One of the opponents of AB 1366 was Culligan, a leading water softener company. It was represented by Gene Erbin, who told the committee, “Some of what you heard almost dumbfounds me and it’s not entirely accurate.”
He said that current law already allows municipalities to prohibit the installation of water softeners, as has occurred in Dixon and Santa Clarita. The difference is that each municipality has been required to make its own findings on the necessity of regulation. Whereas AB 1366 allows a regional board, perhaps encompassing hundreds of miles in area, to make a finding, which any jurisdiction in that region could use to step up its regulations.
Erbin suggested a compromise that would require an increase in the efficiency of water softeners. “The notion that people who now use water softeners do it lawlessly and without any sensitivity to the environment is simply wrong,” he said. “There are efficiency standards in state law that have to be met. We are proposing increasing those. We also would relax the findings that local government has to make to prohibit the installation of water softeners.”
He also offered to provide matching contributions to the rebate programs encouraging replacement of old, inefficient units for new ones.
“And lastly, if it’s important to people, we would take the Santa Clarita Model, which was negotiated with Sen. Runner a few years ago, and extend it to all jurisdictions so that they could compel the removal of machines,” said Erbin. “Just so you know, previously very few if any local officials ever expressed interest in that. When that was put on the table years ago when negotiating existing law, they said, ‘No way in hell we are ever going into people’s homes and removing machines.’ So they didn’t want that authority.”
Also speaking against the bill was Pete Conaty, representing the Water Quality Association, which represents the water softener industry nationwide. He argued that it’s unfair to treat home water softeners the same as industrial, commercial and governmental units. He warned that districts like Santa Clarita may end up raising rates to upgrade treatment facilities, despite banning home water softeners. And he argued that the state should first clean up its own house.
“We don’t deny that California has great salinity problems,” said Conaty. “But why isn’t the state taking the lead in this? Why isn’t the state reducing its salinity output? The state is the largest issuer of salt in the state. They get salt in truckloads at prisons, hospitals and a few other places. All of their equipment is pretty darn old. The University of California at Davis was recently fined $27,000 for too much salinity.”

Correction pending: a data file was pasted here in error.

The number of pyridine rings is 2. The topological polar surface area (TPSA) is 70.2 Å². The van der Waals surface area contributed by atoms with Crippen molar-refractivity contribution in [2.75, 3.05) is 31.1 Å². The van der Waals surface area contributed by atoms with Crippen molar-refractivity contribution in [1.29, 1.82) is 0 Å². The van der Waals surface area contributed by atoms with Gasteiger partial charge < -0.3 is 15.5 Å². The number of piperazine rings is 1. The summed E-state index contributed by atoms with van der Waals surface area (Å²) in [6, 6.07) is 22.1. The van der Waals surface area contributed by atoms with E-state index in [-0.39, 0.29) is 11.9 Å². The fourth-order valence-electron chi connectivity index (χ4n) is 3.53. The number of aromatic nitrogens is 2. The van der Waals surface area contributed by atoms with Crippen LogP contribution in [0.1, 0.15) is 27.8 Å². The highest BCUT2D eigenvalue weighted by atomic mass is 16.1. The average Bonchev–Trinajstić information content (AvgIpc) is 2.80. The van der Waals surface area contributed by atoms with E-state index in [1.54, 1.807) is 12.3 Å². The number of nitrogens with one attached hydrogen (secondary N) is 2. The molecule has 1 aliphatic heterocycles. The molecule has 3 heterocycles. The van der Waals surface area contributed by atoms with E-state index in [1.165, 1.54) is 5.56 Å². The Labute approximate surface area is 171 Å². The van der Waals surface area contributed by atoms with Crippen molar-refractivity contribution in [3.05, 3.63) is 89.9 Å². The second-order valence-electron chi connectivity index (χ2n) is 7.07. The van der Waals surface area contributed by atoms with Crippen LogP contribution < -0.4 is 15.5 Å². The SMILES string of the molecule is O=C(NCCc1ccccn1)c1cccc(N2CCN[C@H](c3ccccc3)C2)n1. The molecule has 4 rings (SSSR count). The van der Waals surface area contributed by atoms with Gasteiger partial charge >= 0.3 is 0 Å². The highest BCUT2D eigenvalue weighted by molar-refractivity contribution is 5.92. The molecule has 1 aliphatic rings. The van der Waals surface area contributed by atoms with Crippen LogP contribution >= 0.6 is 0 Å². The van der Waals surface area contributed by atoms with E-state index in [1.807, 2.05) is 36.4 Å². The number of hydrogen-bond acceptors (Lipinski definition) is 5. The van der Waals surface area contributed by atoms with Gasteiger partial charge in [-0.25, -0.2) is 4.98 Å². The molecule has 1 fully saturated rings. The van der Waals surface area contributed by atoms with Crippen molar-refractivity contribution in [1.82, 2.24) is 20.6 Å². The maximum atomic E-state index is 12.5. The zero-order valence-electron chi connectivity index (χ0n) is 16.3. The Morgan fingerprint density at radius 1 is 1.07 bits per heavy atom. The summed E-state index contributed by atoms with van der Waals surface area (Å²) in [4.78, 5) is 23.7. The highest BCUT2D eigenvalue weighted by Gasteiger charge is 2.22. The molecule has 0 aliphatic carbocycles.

But Erbin and Conaty’s concerns were pretty much brushed off by most of the committee.
Assemblywoman Mary Salas, D-Chula Vista, noted that water softeners are important to have in areas with very hard water such as San Diego, but argued that the potential environmental damage outweighs the benefits.
“Yes, softened water in some areas does really make a difference in how your hair feels, how your clothes are washed,” said Salas. “But I think that the responsibility is with all of us to ensure that we protect our water supply in any way that we can. Water softeners only affect 10 percent of the water supply. To me, 10 percent of the water supply is huge. If there’s any way that we can reduce the damage or pollution to the quality of our water, we need to do it as responsible citizens of the state of California.”
As for Fuller’s concern about looking like a communist? Feuer smiled as he assured her, “I will come to your district, any time you want, to testify that you are not in fact a communist.”
In 2010, Fuller won election to the state Senate representing the 18th District.
This is the first of two articles on the California battle over water softeners. The second is, “Punch Hits CA Water Softening Industry.”
May 19, 2013